MasterCard has extended the capabilities of its tokenization service to enable payments to be made using “virtually any device”, including NFC-enabled clothing, jewellery and vehicle keyfobs. “Products will begin rolling out in 2016 in the US,” the payments network says, “with plans to expand to other markets.”
“The program is an extension of the MasterCard Digital Enablement Service (MDES) and the Digital Enablement Express (Express) program, and brings to fruition the vision that every device will be a commerce device,” MasterCard explains. “Through MDES and Express, any accessory, wearable or device can be payment-enabled and quickly scaled to millions of MasterCard accounts.”
MasterCard has been working with chipmakers NXP and Qualcomm on the project and Capital One is the first issuer to take part in the programme.
“The Capital One Wallet will authenticate the users to provide strong security for provisioning and managing tokens,” MasterCard says. “It also includes enhanced real-time transaction notifications, identifying the device used in each transaction. Capital One is one of many issuers with tens of millions of MasterCard credit and debit accounts already participating in MDES.”
The payment network showed the new service at Money20/20 in Las Vegas today with demonstrations including:
- A dress, gloves, sunglasses and a handbag from fashion designer Adam Selman, all with embedded NFC chips
- A keyfob equipped with NFC payment functionality from General Motors
- An NFC ring from jewellery maker Ringly
- The Nymi wristband which has been undergoing pilot testing for NFC payments in Canada
- A Bluetooth device from TrackR that has been enabled for NFC payments
“What we’re doing now is extending the capabilities of our credential management platform to make it extremely easy for all different kinds of device manufacturers across many categories to access secure payment credentials and literally make it possible for any device to be a commerce device,” Sherri Haymond, group head of digital channel engagement at MasterCard, told NFC World.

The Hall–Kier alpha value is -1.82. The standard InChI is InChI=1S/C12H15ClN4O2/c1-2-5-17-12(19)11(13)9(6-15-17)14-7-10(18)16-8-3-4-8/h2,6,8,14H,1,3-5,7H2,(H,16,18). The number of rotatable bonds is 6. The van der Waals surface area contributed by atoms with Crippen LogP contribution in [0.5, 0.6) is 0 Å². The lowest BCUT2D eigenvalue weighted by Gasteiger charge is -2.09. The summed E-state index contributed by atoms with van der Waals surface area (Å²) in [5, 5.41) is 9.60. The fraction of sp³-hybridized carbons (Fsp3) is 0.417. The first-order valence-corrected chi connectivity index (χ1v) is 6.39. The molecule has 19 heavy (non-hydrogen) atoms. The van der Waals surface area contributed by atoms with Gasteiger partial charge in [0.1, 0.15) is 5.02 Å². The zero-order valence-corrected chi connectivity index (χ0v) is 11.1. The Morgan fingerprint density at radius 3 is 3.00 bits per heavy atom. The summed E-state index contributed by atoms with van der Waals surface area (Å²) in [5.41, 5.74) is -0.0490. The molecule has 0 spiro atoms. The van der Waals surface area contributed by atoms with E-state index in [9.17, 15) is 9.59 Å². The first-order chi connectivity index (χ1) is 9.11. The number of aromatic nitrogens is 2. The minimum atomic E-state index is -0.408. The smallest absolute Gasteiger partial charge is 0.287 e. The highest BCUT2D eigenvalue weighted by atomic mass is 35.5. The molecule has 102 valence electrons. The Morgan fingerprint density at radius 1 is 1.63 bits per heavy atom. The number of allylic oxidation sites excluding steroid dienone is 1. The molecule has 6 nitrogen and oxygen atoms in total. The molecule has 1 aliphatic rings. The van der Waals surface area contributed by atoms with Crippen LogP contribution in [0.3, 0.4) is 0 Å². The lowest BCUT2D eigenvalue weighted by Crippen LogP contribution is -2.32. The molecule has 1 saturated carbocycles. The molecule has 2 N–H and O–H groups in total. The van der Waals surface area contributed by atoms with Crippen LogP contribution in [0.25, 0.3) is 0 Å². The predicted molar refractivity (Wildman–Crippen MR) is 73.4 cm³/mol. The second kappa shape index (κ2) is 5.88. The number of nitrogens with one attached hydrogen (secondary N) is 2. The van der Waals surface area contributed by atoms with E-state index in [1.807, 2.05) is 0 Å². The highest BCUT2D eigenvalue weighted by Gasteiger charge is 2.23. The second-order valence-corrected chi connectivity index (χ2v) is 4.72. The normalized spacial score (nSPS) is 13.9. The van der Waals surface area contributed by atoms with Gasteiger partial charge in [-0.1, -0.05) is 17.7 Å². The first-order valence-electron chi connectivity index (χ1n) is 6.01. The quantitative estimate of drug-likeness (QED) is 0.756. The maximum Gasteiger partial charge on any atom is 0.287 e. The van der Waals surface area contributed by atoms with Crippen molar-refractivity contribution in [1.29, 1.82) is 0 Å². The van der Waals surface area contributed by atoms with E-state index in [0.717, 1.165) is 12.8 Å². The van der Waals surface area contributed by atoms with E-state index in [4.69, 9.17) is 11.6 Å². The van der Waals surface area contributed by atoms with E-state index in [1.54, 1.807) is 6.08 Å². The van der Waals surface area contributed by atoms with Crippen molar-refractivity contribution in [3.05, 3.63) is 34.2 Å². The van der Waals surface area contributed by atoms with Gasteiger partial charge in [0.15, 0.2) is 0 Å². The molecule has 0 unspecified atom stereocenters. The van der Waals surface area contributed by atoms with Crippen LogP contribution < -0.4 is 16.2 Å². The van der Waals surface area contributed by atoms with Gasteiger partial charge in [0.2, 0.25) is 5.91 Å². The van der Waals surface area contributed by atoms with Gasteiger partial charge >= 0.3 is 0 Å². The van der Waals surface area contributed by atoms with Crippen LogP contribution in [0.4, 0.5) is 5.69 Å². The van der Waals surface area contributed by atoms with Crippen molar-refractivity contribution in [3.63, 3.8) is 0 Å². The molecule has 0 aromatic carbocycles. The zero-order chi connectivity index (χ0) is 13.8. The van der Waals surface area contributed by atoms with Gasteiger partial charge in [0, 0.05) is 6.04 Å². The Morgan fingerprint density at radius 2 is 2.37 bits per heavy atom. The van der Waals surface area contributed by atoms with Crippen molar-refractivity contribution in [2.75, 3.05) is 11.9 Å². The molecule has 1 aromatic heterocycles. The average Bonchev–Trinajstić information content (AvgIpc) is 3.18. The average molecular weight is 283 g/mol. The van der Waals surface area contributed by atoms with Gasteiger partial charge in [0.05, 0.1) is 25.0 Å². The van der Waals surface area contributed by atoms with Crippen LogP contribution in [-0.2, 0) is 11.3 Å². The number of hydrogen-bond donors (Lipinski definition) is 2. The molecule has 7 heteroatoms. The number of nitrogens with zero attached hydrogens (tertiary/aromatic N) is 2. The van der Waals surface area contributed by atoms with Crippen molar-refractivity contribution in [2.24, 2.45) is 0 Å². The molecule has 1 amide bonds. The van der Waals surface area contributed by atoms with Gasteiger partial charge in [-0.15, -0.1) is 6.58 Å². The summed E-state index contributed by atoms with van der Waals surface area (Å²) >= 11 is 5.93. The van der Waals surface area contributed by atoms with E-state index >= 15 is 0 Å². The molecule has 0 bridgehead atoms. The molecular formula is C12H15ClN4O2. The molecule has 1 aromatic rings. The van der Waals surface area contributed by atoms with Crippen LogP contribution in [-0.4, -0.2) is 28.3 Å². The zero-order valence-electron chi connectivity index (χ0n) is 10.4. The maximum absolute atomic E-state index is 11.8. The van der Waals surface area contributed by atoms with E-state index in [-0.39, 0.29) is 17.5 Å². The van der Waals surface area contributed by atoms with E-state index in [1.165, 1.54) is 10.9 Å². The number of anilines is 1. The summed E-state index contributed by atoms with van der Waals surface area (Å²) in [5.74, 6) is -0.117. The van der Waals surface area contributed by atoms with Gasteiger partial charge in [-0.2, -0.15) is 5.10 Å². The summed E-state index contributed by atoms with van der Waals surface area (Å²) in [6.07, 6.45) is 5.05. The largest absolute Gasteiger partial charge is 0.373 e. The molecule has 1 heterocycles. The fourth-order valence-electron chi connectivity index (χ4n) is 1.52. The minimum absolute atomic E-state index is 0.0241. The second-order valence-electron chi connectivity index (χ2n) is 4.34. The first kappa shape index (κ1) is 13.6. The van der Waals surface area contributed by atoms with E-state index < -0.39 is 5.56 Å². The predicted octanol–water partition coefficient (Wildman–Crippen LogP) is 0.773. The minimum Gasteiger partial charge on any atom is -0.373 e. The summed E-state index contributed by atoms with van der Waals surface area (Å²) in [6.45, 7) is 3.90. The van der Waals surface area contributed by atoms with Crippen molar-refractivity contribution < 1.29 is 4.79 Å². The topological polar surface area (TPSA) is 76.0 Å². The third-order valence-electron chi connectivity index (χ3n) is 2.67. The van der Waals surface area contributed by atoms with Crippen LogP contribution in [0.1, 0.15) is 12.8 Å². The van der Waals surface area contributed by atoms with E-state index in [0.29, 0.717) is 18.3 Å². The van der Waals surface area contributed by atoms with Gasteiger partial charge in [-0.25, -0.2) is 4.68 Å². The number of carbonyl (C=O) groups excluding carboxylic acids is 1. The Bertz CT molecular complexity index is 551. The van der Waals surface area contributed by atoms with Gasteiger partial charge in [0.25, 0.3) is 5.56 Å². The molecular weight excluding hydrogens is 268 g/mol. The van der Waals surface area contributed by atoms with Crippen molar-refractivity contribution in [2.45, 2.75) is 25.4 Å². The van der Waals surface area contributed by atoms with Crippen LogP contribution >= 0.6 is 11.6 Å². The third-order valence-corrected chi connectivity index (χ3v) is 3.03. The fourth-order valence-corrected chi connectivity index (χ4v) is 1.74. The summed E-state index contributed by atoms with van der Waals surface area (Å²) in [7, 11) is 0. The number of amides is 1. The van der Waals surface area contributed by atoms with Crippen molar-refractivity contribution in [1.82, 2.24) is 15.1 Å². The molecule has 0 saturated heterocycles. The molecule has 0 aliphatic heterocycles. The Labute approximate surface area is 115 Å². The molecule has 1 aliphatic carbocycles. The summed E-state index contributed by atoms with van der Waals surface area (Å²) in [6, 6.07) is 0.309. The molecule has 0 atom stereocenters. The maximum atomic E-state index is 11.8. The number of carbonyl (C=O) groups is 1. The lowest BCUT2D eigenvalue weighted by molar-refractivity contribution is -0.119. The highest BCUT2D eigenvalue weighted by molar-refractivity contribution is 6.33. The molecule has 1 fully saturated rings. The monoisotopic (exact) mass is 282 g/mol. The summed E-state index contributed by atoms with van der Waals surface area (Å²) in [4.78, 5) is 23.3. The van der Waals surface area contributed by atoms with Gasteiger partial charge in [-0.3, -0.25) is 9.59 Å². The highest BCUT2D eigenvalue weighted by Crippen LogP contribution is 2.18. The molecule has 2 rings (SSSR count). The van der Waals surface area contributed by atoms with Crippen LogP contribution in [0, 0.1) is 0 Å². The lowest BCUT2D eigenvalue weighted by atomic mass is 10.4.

“What we’ve been doing is working with partners across a bunch of different verticals including automotive, fashion, technology and wearables to create a programme that would work for any of those things; a programme that was not device specific but, instead, could extend to virtually any category of device.”
“Adam Selman felt very strongly that we showcased the different possibilities that can happen when a creative mind like his gets married up with a technology platform like ours,” Haymond continued. “What we’re showcasing is a dress where payments can be enabled on the sleeve and also via a bow that ties on the front of the dress. Also, gloves, a handbag and some jewellery, all of which are commerce-enabled.
“I’m not sure how this will be commercialised starting in the spring and later, but Adam does plan on incorporating payments into his designs and we imagine that other designers will see the possibilities here and follow suit.”
Keyfobs and connected cars
“General Motors is extremely interested in the whole idea of connected car,” Haymond explained. “We think, and General Motors agrees, is that a great first step towards embedding payments into a connected car experience is to first commerce-enable something that is very understandable for consumers, and that is the keyfob.